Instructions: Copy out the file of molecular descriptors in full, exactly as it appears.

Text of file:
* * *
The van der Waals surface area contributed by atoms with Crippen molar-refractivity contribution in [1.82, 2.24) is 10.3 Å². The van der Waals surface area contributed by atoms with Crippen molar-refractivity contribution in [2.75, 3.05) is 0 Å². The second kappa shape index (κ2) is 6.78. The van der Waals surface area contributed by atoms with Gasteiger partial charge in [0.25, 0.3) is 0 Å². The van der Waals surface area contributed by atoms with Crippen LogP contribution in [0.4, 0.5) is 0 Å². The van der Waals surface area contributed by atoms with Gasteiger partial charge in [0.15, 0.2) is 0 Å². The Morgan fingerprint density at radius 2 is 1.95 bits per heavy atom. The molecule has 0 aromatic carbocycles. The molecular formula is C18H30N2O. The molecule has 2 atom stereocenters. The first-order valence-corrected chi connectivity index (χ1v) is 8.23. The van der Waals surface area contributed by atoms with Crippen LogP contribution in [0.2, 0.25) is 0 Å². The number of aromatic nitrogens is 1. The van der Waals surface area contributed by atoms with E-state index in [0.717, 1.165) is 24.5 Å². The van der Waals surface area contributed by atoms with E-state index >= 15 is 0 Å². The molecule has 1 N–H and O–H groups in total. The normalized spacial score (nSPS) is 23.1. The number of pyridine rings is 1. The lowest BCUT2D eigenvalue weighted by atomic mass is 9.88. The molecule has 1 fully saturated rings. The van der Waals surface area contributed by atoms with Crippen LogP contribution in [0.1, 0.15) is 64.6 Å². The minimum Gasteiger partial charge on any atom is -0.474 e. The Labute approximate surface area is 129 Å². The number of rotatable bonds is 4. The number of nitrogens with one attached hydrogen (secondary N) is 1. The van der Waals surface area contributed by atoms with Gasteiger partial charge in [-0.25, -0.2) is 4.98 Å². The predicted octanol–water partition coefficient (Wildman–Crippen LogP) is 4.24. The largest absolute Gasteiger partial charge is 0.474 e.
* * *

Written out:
The van der Waals surface area contributed by atoms with Crippen molar-refractivity contribution in [1.82, 2.24) is 10.3 Å². The van der Waals surface area contributed by atoms with Crippen molar-refractivity contribution in [2.75, 3.05) is 0 Å². The second kappa shape index (κ2) is 6.78. The van der Waals surface area contributed by atoms with Gasteiger partial charge in [0.25, 0.3) is 0 Å². The van der Waals surface area contributed by atoms with Crippen LogP contribution in [0.4, 0.5) is 0 Å². The van der Waals surface area contributed by atoms with Gasteiger partial charge in [0.15, 0.2) is 0 Å². The Morgan fingerprint density at radius 2 is 1.95 bits per heavy atom. The molecule has 0 aromatic carbocycles. The molecular formula is C18H30N2O. The molecule has 2 atom stereocenters. The first-order valence-corrected chi connectivity index (χ1v) is 8.23. The van der Waals surface area contributed by atoms with Crippen LogP contribution in [0.2, 0.25) is 0 Å². The number of aromatic nitrogens is 1. The van der Waals surface area contributed by atoms with E-state index in [0.717, 1.165) is 24.5 Å². The van der Waals surface area contributed by atoms with E-state index >= 15 is 0 Å². The molecule has 1 N–H and O–H groups in total. The normalized spacial score (nSPS) is 23.1. The number of pyridine rings is 1. The lowest BCUT2D eigenvalue weighted by atomic mass is 9.88. The molecule has 1 fully saturated rings. The van der Waals surface area contributed by atoms with Crippen LogP contribution in [0.1, 0.15) is 64.6 Å². The minimum Gasteiger partial charge on any atom is -0.474 e. The Labute approximate surface area is 129 Å². The number of rotatable bonds is 4. The number of nitrogens with one attached hydrogen (secondary N) is 1. The van der Waals surface area contributed by atoms with Gasteiger partial charge in [-0.25, -0.2) is 4.98 Å². The predicted octanol–water partition coefficient (Wildman–Crippen LogP) is 4.24. The largest absolute Gasteiger partial charge is 0.474 e.